jay

transcript

  • [6:07:52 PM:] <craig> Good evening everyone, welcome to Live! Fishchat!
  • [6:08:08 PM:] <craig> Tonight our guest speaker is Christine, talk about Figure 8 Puffers.
  • [6:08:16 PM:] <craig> When ever you are ready Christine. :-)
  • [6:08:19 PM:] <Christine> Thanks Craig.
  • [6:08:28 PM:] <Christine> Hello everyone! Thanks for coming out! Tonight I will be talking about the fascinating Figure Eight Puffer - Tetraodon biocellatus hailing from Southeast Asia.
  • [6:08:41 PM:] <Christine> The Figure Eight Puffer is also referred to as the Eyespot Puffer Fish (biocellatus means "two eyespots").
  • [6:08:57 PM:] <Christine> These monikers derived from the two distinct dark spots ringed with bright yellow - one on each side of the fish below the dorsal, and again a pair on the caudal peduncle of the puffer. And, of course, this puffer is further adorned by the prominent figure eight on the immediate dorsal.
  • [6:10:21 PM:] <Christine> sorry, little glitch there..:)
  • [6:10:34 PM:] <Christine> It is important at this point to distinguish between the Figure Eight Puffer and the Ceylon puffer, which tends to be classified under the same Latin name and has the same prominent figure eight on the immediate dorsal.
  • [6:11:01 PM:] <Christine> However, these two fish are slightly different. The Ceylon puffer will grow to 6 inches, while the Figure Eight Puffer will grow to a maximum of 3 inches. There are also distinctive differences in the markings of these two fish.
  • [6:11:21 PM:] <Christine> To differentiate between the two, here is a link to a picture of the Figure Eight Puffer: http://www.aquazoo.co.uk/Page.cfm/Type=Fish/ID=365
  • [6:13:20 PM:] <Christine> And here is a picture of the Ceylon puffer: http://site.yahoo.com/ekkwill/ceygreenpuf.html
  • [6:13:41 PM:] <Christine> On the Ceylon puffer, notice the absence of the eyespots below the dorsal fin and instead it is mottled with spots along its flanks. Ceylons are often sold as Figure Eights, so best to make the distinction unless you are prepared to house a 6-inch puffer in lieu of a 3-inch puffer.
  • [6:14:13 PM:] <Christine> Sometimes you may see a puffer with an incomplete or a misshapen figure eight, but as long as it has the two eyespots on each side below the dorsal you can probably consider it to be Tetraodon biocellatus and reach only 3 inches full grown. Thus, the immediate dorsal figure eight is not the best indicator of species, the eyespots are.
    Due to technical difficulties, Jessica had to take over for Christine for awhile.
  • [6:25:59 PM:] <craig> Jessica is going to resume Christine's chat. :-)
  • [6:26:11 PM:] <Jessica> give me a sec
  • [6:27:40 PM:] <Jessica> Puffers in general are certainly unique in their appearance. Their flabellum-like fins allow them to smoothly swivel and hover around the tank. Their adorable faces are so full of expression that you can almost attribute specific emotional countenance to them. And of course, their rolly polly appearance makes them irresistible to just about any hobbyist.
  • [6:28:00 PM:] <Jessica> Puffer fish have the remarkable ability to inflate themselves. They do this by rapidly swallowing water and retaining it in the first two-thirds of their stomachs. Having no ribs and being equipped with stretchy collagen fibers in their skin, puffers are able to balloon up to 300% of their original size.
  • [6:28:21 PM:] <Jessica> This inflation instinct is a defense mechanism against predators. If looking bigger doesn¹t deter a predator, the hardened spherical puffer makes for difficult swallowing. Some puffers may even wait to inflate themselves until they are in the throat of the predator, essentially choking their enemy.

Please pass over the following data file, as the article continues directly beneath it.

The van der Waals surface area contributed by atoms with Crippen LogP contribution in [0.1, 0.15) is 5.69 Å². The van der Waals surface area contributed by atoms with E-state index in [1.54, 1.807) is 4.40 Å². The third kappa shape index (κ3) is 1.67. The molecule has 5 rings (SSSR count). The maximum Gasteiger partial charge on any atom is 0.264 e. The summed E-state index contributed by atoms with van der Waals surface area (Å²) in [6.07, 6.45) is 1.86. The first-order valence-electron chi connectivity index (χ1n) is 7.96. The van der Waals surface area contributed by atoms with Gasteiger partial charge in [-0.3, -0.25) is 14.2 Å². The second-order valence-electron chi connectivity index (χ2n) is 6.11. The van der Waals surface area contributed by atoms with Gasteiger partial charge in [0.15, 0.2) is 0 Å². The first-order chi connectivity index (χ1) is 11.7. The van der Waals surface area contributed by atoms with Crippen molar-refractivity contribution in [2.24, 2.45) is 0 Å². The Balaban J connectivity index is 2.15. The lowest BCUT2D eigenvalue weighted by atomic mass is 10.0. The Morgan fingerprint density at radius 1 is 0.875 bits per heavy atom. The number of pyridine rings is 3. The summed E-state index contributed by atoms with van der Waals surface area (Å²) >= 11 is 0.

• [6:28:42 PM:] <Jessica> There is much to debate over whether the Figure Eight Puffer is brackish or freshwater. This debate probably stems from the fact that, in the wild, Figure Eights are found in both conditions. It seems that they wander into both types of water in search for food. It is accurate to say that the Figure Eight puffer can survive in freshwater, brackish, and even marine conditions.
  • [6:28:55 PM:] <Jessica> However, for the puffer to THRIVE versus merely survive, most sources (including myself) posit the need to keep Figure Eights in slight brackish water with a specific gravity of 1.008 - 1.012. Although, some sources imply that Figure Eights do not seem incredibly finicky over an exact specific gravity as long as its within the brackish realm.
  • [6:29:10 PM:] <Jessica> For the Figure Eight Puffer, brackish water appears to facilitate an extended life span and less susceptibility to disease and infection. Some reports boast an 18-year life span in light brackish conditions!
  • [6:29:27 PM:] <Jessica> The Figure Eight, like other puffers, require some special feeding considerations. The Figure Eight Puffer will not normally accept flake. Live or frozen foods are necessary, this includes bloodworms, brine shrimp, mysis shrimp, krill, etc.
  • [6:29:47 PM:] <Jessica> Some treats can also be purchased from your grocery store, such as clam, squid, or shrimp. Be sure to freeze these foods (to kill any harmful bacteria) and then let them thaw before feeding. Also, be sure to remove leftover food when the puffer has had enough. The puffer will quite literally eat itself to death.
  • [6:30:11 PM:] <Jessica> A puffer less than one inch can be fed once daily. A puffer more than an inch should only be fed once every two days. It is imperative to not succumb to the habitual begging of these adorable fish and overfeed. It should not be fed until it reaches a beer-belly or a 9- months-pregnant appearance. Feeding sessions should end with merely a tiny potbelly.
  • [6:30:28 PM:] <Jessica> Note: my 1.5 inch Figure Eight Puffer¹s belly is plump enough after 3 or 4 bloodworms - just to give you an idea of how much you should be feeding. It is difficult to watch the belly go flat for the rest of the day while he persuasively begs for food. But, best for his health and longevity to not overfeed.
  • [6:30:49 PM:] <Jessica> Some opt to feed their puffer insects found around the house or in the backyard. I refrain from this practice for fear of the puffer lethally ingesting traces of pesticides or outdoor fertilizers the insect may have come in contact with.